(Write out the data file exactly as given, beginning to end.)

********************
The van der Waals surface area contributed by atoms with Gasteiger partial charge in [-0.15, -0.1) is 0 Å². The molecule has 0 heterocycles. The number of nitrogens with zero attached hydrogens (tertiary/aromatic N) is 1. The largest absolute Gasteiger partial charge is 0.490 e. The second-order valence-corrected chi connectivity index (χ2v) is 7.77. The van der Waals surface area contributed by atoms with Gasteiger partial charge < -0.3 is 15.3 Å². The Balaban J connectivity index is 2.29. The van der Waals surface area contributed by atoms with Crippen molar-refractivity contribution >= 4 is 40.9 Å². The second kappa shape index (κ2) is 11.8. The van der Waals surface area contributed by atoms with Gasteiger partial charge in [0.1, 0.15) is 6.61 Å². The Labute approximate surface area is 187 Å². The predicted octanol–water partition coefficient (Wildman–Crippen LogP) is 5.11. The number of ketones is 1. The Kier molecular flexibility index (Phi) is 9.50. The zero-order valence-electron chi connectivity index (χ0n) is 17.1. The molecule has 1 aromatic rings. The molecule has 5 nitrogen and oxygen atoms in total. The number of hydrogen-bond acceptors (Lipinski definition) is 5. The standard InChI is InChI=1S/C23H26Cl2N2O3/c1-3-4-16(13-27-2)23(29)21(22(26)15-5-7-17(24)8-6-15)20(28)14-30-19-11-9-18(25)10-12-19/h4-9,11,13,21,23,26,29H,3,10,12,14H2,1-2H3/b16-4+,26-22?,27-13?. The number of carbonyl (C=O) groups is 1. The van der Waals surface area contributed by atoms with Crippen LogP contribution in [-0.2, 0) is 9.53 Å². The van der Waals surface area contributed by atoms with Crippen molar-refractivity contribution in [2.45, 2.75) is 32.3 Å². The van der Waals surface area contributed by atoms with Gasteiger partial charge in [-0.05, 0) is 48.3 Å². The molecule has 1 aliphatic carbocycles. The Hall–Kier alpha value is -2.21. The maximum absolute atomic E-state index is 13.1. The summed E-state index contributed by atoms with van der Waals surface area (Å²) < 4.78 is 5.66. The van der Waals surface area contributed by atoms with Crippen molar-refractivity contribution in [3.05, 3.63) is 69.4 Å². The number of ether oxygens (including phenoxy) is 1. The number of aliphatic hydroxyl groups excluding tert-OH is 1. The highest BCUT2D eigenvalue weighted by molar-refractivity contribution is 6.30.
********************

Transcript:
The van der Waals surface area contributed by atoms with Gasteiger partial charge in [-0.15, -0.1) is 0 Å². The molecule has 0 heterocycles. The number of nitrogens with zero attached hydrogens (tertiary/aromatic N) is 1. The largest absolute Gasteiger partial charge is 0.490 e. The second-order valence-corrected chi connectivity index (χ2v) is 7.77. The van der Waals surface area contributed by atoms with Gasteiger partial charge < -0.3 is 15.3 Å². The Balaban J connectivity index is 2.29. The van der Waals surface area contributed by atoms with Crippen molar-refractivity contribution >= 4 is 40.9 Å². The second kappa shape index (κ2) is 11.8. The van der Waals surface area contributed by atoms with Gasteiger partial charge in [0.1, 0.15) is 6.61 Å². The Labute approximate surface area is 187 Å². The predicted octanol–water partition coefficient (Wildman–Crippen LogP) is 5.11. The number of ketones is 1. The Kier molecular flexibility index (Phi) is 9.50. The zero-order valence-electron chi connectivity index (χ0n) is 17.1. The molecule has 1 aromatic rings. The molecule has 5 nitrogen and oxygen atoms in total. The number of hydrogen-bond acceptors (Lipinski definition) is 5. The standard InChI is InChI=1S/C23H26Cl2N2O3/c1-3-4-16(13-27-2)23(29)21(22(26)15-5-7-17(24)8-6-15)20(28)14-30-19-11-9-18(25)10-12-19/h4-9,11,13,21,23,26,29H,3,10,12,14H2,1-2H3/b16-4+,26-22?,27-13?. The number of carbonyl (C=O) groups is 1. The van der Waals surface area contributed by atoms with Crippen LogP contribution in [-0.2, 0) is 9.53 Å². The van der Waals surface area contributed by atoms with Crippen molar-refractivity contribution in [2.45, 2.75) is 32.3 Å². The van der Waals surface area contributed by atoms with Gasteiger partial charge in [-0.05, 0) is 48.3 Å². The molecule has 1 aliphatic carbocycles. The Hall–Kier alpha value is -2.21. The maximum absolute atomic E-state index is 13.1. The summed E-state index contributed by atoms with van der Waals surface area (Å²) < 4.78 is 5.66. The van der Waals surface area contributed by atoms with Crippen molar-refractivity contribution in [3.05, 3.63) is 69.4 Å². The number of ether oxygens (including phenoxy) is 1. The number of aliphatic hydroxyl groups excluding tert-OH is 1. The highest BCUT2D eigenvalue weighted by molar-refractivity contribution is 6.30.